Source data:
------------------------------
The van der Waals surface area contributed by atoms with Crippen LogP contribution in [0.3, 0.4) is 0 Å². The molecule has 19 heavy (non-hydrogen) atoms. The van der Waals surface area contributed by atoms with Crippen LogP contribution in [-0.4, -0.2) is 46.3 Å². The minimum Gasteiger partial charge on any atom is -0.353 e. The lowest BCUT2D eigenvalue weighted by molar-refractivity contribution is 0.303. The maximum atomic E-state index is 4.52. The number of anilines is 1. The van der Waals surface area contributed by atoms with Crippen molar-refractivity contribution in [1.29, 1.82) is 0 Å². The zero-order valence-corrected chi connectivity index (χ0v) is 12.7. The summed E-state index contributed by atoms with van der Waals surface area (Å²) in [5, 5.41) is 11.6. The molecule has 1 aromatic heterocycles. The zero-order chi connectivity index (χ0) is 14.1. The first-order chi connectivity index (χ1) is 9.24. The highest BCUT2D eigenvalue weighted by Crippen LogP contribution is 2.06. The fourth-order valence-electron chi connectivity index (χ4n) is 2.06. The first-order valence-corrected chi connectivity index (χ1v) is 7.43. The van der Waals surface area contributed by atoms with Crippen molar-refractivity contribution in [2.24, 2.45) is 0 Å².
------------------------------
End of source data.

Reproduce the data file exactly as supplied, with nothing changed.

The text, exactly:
The van der Waals surface area contributed by atoms with Crippen LogP contribution in [0.3, 0.4) is 0 Å². The molecule has 19 heavy (non-hydrogen) atoms. The van der Waals surface area contributed by atoms with Crippen LogP contribution in [-0.4, -0.2) is 46.3 Å². The minimum Gasteiger partial charge on any atom is -0.353 e. The lowest BCUT2D eigenvalue weighted by molar-refractivity contribution is 0.303. The maximum atomic E-state index is 4.52. The number of anilines is 1. The van der Waals surface area contributed by atoms with Crippen molar-refractivity contribution in [1.29, 1.82) is 0 Å². The zero-order valence-corrected chi connectivity index (χ0v) is 12.7. The summed E-state index contributed by atoms with van der Waals surface area (Å²) in [5, 5.41) is 11.6. The molecule has 1 aromatic heterocycles. The zero-order chi connectivity index (χ0) is 14.1. The first-order chi connectivity index (χ1) is 9.24. The highest BCUT2D eigenvalue weighted by Crippen LogP contribution is 2.06. The fourth-order valence-electron chi connectivity index (χ4n) is 2.06. The first-order valence-corrected chi connectivity index (χ1v) is 7.43. The van der Waals surface area contributed by atoms with Crippen molar-refractivity contribution in [2.24, 2.45) is 0 Å².